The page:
A.1 aggregate.pl -- Aggregation operators on backtrackable predicates

Quintus, SICStus 4. The forall/2 is a SWI-Prolog built-in and term_variables/3 is a SWI-Prolog with a different definition.
To be done
- Analysing the aggregation template and compiling a predicate for the list aggregation can be done at compile time.
- aggregate_all/3 can be rewritten to run in constant space using non-backtrackable assignment on a term.

This library provides aggregating operators over the solutions of a predicate. The operations are a generalisation of the bagof/3, setof/3 and findall/3 built-in predicates. The defined aggregation operations are counting, computing the sum, minimum, maximum, a bag of solutions and a set of solutions. We first give a simple example, computing the country with the smallest area:

smallest_country(Name, Area) :-
        aggregate(min(A, N), country(N, A), min(Area, Name)).

There are four aggregation predicates, distinguished on two properties.

aggregate vs. aggregate_all
The aggregate predicates use setof/3 (aggregate/4) or bagof/3 (aggregate/3), dealing with existential qualified variables (Var/\Goal) and providing multiple solutions for the remaining free variables in Goal. The aggregate_all/3 predicate uses findall/3, implicitly qualifying all free variables and providing exactly one solution, while aggregate_all/4 uses sort/2 over solutions and Distinguish (see below) generated using findall/3.
The Distinguish argument
The versions with 4 arguments provide a Distinguish argument that allow for keeping duplicate bindings of a variable in the result. For example, if we wish to compute the total population of all countries we do not want to lose results because two countries have the same population. Therefore we use:
    aggregate(sum(P), Name, country(Name, P), Total)

All aggregation predicates support the following operator below in Template. In addition, they allow for an arbitrary named compound term where each of the arguments is a term from the list below. I.e. the term r(min(X), max(X)) computes both the minimum and maximum binding for X.

Count number of solutions. Same as sum(1).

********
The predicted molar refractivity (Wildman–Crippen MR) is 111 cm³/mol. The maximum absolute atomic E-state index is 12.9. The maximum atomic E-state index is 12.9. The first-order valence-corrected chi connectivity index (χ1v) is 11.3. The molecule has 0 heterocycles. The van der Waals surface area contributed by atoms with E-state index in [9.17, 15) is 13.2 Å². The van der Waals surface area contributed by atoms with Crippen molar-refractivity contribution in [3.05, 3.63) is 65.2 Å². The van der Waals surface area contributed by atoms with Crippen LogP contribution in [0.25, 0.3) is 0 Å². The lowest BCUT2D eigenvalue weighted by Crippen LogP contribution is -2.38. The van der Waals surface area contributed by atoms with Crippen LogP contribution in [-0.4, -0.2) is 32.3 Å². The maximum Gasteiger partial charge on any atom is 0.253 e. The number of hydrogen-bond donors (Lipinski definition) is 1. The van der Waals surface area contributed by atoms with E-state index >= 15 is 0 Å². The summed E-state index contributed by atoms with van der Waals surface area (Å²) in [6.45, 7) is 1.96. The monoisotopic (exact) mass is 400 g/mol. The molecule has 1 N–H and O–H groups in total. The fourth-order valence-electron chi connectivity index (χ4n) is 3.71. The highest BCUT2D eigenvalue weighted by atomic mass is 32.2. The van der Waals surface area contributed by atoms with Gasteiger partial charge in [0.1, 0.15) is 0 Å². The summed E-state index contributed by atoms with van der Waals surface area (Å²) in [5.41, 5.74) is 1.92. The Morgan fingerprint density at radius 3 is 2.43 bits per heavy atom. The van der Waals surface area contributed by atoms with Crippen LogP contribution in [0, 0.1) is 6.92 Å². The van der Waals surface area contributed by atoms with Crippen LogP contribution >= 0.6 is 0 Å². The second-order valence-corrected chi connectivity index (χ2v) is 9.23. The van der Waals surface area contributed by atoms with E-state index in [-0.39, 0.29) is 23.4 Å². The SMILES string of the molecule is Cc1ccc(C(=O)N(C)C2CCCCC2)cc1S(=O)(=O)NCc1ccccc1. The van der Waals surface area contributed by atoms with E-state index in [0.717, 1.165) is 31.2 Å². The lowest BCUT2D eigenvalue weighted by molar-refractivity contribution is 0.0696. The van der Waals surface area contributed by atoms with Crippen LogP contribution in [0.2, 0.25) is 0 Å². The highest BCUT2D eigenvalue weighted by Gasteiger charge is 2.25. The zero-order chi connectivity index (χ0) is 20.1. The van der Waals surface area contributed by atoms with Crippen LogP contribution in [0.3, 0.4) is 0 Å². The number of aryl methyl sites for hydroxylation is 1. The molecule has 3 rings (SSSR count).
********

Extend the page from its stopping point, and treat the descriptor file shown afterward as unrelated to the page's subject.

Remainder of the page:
Sum of Expr for all solutions.
Minimum of Expr for all solutions.
min(Expr, Witness)
A term min(Min, Witness), where Min is the minimal version of Expr over all Solution and Witness is any other template applied to Solution that produced Min. If multiple solutions provide the same minimum, Witness corresponds to the first solution.
Maximum of Expr for all solutions.
max(Expr, Witness)
As min(Expr, Witness), but producing the maximum result.
An ordered set with all solutions for X.
A list of all solutions for X.

A.1.1 Acknowledgements

The development of this library was sponsored by SecuritEase, http://www.securitease.com

[nondet]aggregate(+Template, :Goal, -Result)
Aggregate bindings in Goal according to Template. The aggregate/3 version performs bagof/3 on Goal.
[nondet]aggregate(+Template, +Discriminator, :Goal, -Result)
Aggregate bindings in Goal according to Template. The aggregate/3 version performs setof/3 on Goal.
[semidet]aggregate_all(+Template, :Goal, -Result)
Aggregate bindings in Goal according to Template. The aggregate_all/3 version performs findall/3 on Goal.
[semidet]aggregate_all(+Template, +Discriminator, :Goal, -Result)
Aggregate bindings in Goal according to Template. The aggregate_all/3 version performs findall/3 followed by sort/2 on Goal.
foreach(:Generator, :Goal)
True if the conjunction of instances of Goal using the bindings from Generator is true. Unlike forall/2, which runs a failure-driven loop that proves Goal for each solution of Generator, foreach creates a conjunction. Each member of the conjunction is a copy of Goal, where the variables it shares with Generator are filled with the values from the corresponding solution.

The implementation executes forall/2 if Goal does not contain any variables that are not shared with Generator.

Here is an example:

?- foreach(between(1,4,X), dif(X,Y)), Y = 5.
Y = 5
?- foreach(between(1,4,X), dif(X,Y)), Y = 3.
Goal is copied repeatetly, which may cause problems if attributed variables are involved.
[det]free_variables(:Generator, +Template, +VarList0, -VarList)
In order to handle variables properly, we have to find all the universally quantified variables in the Generator. All variables as yet unbound are universally quantified, unless

  1. they occur in the template
  2. they are bound by X/\P, setof, or bagof

free_variables(Generator, Template, OldList, NewList) finds this set, using OldList as an accumulator.

- Richard O'Keefe
- Jan Wielemaker (made some SWI-Prolog enhancements)
Public domain (from DEC10 library).
To be done
- Distinguish between control-structures and data terms.
- Exploit our built-in term_variables/2 at some places?